While we are all in the same storm, we are not all in the same boat. From dinghy to ocean freighter, small yachts to large stable multihulls, from those drifting in a life raft or even those enjoying the comforts of a cruise ship – such is the experience of an individual in a storm such as Cyclone Gabrielle. Very different.
Gabrielle is only the latest, the Auckland floods of February that severely impacted parts of Waikato, Bay of Plenty. The Gisborne floods of 2022 (and again recently). The earthquakes in Kaikoura in 2016 and Christchurch in 2010/11 that caused havoc to property across Canterbury, all significant disasters leaving lasting effects for property owners and communities. Navigating back to a new normal isn’t a straight forward matter.
What has become immediately apparent to me, and our teams at New Zealand Sotheby’s International Realty is the need to consider every customer, vendor or purchaser as potentially in very different positions or circumstance. In Cyclone Gabrielle parts of Hawke’s Bay had heavy rain and strong winds, the power was back on within a couple of days, sections got tidied up and one wouldn’t know any different. Within one kilometre you have suburbs that are in a polar opposite state, from warm homes with green grass to flood ridden properties with silt one metre plus in every room, every nook and cranny.
These events are highly localised and a highly individualised experience. Now more than ever, a singularly personalised approach to a customer’s circumstance is paramount, being aware of differing reactions, emotions and understanding is critical. The real estate market is hit instantly, but it actually doesn’t stop. Unfortunately for some of our clients their properties will not make it back to the market, or certainly not for a couple of years. Conversely as a result of the significant displacement of people, the demand for property has a spike, and for those who are few in numbers but not hindered by insurance matters or bank finance, the purchasing of homes instantly took place – still while the mayhem continued around us.
I personally was involved in the most unusual presentation of an offer mid-week of Cyclone Gabrielle. Tuesday the storm was in force, the damage happened, lives and livelihoods lost. Wednesday afternoon that week was the set deadline for a tender on a lifestyle property between Napier and Hastings, but also unfortunately between two mighty rivers that went right through said property. We had received an offer at close of tender, without really even the time to consider, or the ability to communicate with anyone. Our listing agent was flood impacted and uncontactable, phones and power were out. Once a degree of connectivity came back, with offer in hand I began my calls to both vendor and purchaser. It was lovely to work with purchasers whose first concern was for our vendors, their second concern for the property they so wanted to own. Our vendors home was in no state to sell, evacuated, they had left the property to the mercy of the rivers, and it was highly unlikely they would ever be able to deliver the home and property in a state that our purchasers had viewed or desired. That said, our clients were happy with the level that the offer came in at, for them it was a good stake in the ground of value for insurance purposes.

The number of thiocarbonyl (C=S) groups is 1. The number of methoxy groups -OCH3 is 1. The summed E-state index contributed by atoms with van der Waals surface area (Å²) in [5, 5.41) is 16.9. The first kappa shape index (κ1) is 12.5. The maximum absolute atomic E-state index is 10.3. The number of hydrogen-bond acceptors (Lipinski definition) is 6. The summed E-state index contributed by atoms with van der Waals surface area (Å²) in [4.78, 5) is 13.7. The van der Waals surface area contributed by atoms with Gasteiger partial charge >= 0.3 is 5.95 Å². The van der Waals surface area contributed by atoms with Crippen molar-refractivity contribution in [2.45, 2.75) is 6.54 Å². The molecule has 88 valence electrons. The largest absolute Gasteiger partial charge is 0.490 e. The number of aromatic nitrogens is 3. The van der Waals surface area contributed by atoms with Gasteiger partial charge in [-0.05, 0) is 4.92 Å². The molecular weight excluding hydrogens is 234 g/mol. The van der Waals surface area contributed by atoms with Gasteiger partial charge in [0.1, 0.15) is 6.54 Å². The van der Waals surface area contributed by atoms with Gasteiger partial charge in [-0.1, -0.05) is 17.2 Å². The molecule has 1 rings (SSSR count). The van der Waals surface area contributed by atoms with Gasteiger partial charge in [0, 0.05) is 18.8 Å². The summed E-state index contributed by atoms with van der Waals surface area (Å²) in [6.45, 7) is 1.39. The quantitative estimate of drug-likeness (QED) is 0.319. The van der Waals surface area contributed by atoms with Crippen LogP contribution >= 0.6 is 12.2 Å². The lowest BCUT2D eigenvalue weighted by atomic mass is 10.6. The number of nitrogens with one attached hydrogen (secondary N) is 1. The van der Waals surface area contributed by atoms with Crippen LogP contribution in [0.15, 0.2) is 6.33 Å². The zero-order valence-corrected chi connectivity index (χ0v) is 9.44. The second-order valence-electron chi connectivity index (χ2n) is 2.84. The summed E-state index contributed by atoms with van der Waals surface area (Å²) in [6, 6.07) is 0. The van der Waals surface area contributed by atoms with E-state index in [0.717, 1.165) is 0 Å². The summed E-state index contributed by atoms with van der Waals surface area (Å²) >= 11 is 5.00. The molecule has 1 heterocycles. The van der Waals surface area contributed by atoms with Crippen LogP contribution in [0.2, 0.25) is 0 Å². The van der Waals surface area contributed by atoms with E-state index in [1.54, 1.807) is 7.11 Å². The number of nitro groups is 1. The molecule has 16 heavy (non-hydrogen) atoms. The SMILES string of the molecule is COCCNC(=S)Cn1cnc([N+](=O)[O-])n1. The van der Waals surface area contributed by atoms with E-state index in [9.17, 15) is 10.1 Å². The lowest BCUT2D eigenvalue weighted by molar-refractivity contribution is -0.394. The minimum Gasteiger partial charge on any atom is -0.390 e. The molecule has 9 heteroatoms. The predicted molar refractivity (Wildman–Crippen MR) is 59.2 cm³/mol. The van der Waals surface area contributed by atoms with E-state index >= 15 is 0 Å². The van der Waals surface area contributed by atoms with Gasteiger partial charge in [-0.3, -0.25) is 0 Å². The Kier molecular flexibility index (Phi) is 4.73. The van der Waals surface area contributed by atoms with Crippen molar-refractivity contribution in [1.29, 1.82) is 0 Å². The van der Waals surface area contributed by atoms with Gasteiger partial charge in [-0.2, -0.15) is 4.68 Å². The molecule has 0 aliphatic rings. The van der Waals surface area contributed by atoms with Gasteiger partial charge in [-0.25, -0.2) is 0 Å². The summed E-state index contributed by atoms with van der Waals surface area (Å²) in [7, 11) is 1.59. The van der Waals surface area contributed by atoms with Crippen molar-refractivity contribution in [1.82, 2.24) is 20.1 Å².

Prior to this most recent weather event the property market was at the lowest of sales volumes, and median sales values, while levelling off, are still in decline. In areas such as Hawke’s Bay and Gisborne the economic impact of Cyclone Gabrielle will hurt, with pain being felt by the many agri business owners whose land, established trees, vines or crops will in many instances takes several years to re-establish, let alone produce to the quantum or quality one has been accustomed to. With supply hindered the cost of certain goods will spike again. In contrast the government reaction requires significant investment in infrastructure as we rebuild roads, routes and networks. While there has been talk of builders and trades folk nearing the end of a constant stream of work, the demand will now increase again to enable construction of what has been lost.
Thanks to our New Zealand Sotheby’s International Realty network, whose messages of support, donations and consideration of what can be done from afar is genuine and warmly appreciated by those of us more affected. While in areas highly impacted by the weather events I have shared tears with our Sotheby’s teams who have worked and supported others around the clock, spending days and days clearing damaged homes and properties, shovelling insurmountable volumes of silt, and finding muscles they didn’t know existed. Thanks to those volunteering at aid and community hubs, caring for those displaced, baking and preparing food for those without. Thanks to so many in the wider communities who continue to offer up their time in a number of other selfless ways.
I woke up on the 1st of March, enjoyed the fun and banter with my kids pinching and punching for the first day of the month. I took a large belly of breath and smiled as summer is over! Not a summer to remember across the North Island.
Fraser Holland Managing Director, Central Region